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Sports

January 19, 2013

David Estrada column: UFC shadow proves too much for Strikeforce

PORT ARTHUR — Strikeforce has gone the way of MMA promotions, such as PRIDE Fighting

Championships, Affliction, Elite XC and the WEC, in that it has ceased

operations. Simply put, it could not live in the shadow of the Ultimate

Fighting Championship.

    Strikeforce proved to be the little engine that could, making new heights in the

sport of mixed martial arts, but a glass ceiling existed in the pinnacle of MMA

that was the UFC. Strikeforce made some contributions to the sport of MMA that

cannot be denied and must be addressed.

    Founded by Scott Coker in 1985, Strikeforce started as a kickboxing promotion in

California before turning to MMA in 2006. Its early events featured legends of

the sport like Frank Shamrock, Tank Abbott, and Caesar Gracie. The promotion

was not a threat to the UFC's dominance because they stayed regionally in

northern California.

    UFC president Dana White even praised Strikeforce during

these days saying he liked the small promotion.

    After proving to be very successful in California, Strikeforce started to expand

its horizons as the sport of MMA started to explode itself. It held a national

pay per view in 2007 and started venturing out of the state with its events in

2008. It started to draw the eye of the UFC in a different way than before.

    In 2008, Strikeforce made a deal with Showtime to air its fights. The promotion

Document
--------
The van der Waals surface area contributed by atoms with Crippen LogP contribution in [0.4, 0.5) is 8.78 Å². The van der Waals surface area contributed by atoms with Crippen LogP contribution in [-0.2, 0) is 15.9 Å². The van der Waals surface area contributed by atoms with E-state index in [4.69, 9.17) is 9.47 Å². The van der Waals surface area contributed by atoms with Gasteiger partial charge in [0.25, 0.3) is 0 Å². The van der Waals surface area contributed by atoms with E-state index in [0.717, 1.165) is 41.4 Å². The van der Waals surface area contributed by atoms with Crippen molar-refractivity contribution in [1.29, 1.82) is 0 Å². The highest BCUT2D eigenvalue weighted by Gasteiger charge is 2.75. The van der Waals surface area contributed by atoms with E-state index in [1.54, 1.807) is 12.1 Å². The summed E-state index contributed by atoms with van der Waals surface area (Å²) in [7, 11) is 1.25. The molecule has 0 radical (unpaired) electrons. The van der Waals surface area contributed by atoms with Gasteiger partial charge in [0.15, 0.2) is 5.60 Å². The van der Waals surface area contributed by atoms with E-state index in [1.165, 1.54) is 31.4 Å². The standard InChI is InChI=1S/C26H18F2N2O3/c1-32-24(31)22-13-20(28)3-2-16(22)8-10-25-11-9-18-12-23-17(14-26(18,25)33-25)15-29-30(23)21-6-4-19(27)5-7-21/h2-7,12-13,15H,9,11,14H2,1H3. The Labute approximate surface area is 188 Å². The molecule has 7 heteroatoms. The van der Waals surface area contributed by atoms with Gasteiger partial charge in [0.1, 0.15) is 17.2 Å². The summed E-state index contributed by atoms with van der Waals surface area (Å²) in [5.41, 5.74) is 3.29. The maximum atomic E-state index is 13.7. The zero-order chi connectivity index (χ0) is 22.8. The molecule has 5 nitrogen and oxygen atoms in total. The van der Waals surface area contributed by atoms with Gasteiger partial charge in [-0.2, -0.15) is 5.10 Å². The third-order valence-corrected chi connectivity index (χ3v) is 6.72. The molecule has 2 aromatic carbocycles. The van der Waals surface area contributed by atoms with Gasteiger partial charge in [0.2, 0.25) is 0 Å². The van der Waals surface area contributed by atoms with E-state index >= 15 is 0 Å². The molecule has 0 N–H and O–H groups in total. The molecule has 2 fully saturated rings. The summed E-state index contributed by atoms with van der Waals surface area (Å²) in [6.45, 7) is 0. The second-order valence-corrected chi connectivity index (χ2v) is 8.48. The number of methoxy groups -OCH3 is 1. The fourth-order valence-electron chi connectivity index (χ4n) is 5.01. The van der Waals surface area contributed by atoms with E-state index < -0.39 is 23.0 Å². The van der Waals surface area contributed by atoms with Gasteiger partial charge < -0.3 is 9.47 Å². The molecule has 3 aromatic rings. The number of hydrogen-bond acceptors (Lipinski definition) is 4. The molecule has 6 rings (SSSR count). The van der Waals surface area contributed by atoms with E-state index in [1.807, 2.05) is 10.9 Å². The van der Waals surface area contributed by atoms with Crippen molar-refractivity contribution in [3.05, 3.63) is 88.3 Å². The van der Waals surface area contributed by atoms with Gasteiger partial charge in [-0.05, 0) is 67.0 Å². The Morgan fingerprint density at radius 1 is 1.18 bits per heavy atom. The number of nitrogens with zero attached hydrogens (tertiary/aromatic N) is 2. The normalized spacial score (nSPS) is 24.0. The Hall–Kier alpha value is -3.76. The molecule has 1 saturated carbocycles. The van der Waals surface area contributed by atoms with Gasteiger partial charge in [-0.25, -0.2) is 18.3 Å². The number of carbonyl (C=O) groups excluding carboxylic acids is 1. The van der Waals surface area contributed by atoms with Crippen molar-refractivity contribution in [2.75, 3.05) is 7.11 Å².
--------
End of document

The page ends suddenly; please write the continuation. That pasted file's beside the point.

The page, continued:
succeeded where the UFC had failed. For years, the UFC was unable to procure a

deal with HBO, Showtime, and other premium television channels to air their

events.

    Top-rated international fighters and even some former UFC fighters started to

flock to Strikeforce. The little promotion that Dana White once praised was now

a rival and he even went on to coin them as "Strikefarce."

    With a national and international spotlight on them, Strikeforce started to flex

its muscle even more. Showtime parent company Viacom decided to air Strikeforce

on CBS broadcast television in 2009. Broadcast live from Chicago's Sears

Center, Strikeforce: Fedor vs. Rogers was viewed by millions around the US.

    This was MMA on free TV done right, unlike the Elite XC Kimbo Slice facade that

aired a year prior. The Strikeforce event on CBS featured valid MMA fighters

including then world No. 1  heavyweight Fedor Emelianenko.

    Strikeforce also opened the doors for many. It gave former collegiate and WWE

entertainment wrestler Bobby Lashley a shot in MMA. Most notably for Texans, it

gave former NFL great Herschel Walker two bouts in its cage. The Taekwondo

black belt pulled out two wins in two fights before calling it quits.

    Strikeforce's biggest contribution, however, is one that people take for granted

today. It had a women's MMA division that other promotions such as the UFC

shunned upon. Strikeforce changed this by showcasing the world's best women

fighters and demonstrated the art of MMA applied to all.

    Stars such as Gina Carano, Cristiane "Cyborg" Santos, and Ronda Rousey blazed a trail for women in the sport by showcasing their talents.

    The UFC's parent company Zuffa surprisingly bought Strikeforce in 2011 from the

group who owned it. The UFC and Strikeforce were to operate in parallel until

recently Zuffa said Strikeforce would fold with their last bout on January 12,

2013.

    The UFC will absorb many of Strikeforce's top fighters and champions so fans

will benefit by being able to see these fights. Another fantastic thing about

Strikeforce's absorption into the UFC is that the UFC will now have a women's

MMA division.

    People will start to see women mixed martial artists in the

Octagon starting this February.

    David Estrada Jr. is a Mixed Martial Arts columnist for the Port Arthur News. He can be e-mailed at DavidEstrada@DavidEstrada.com

 

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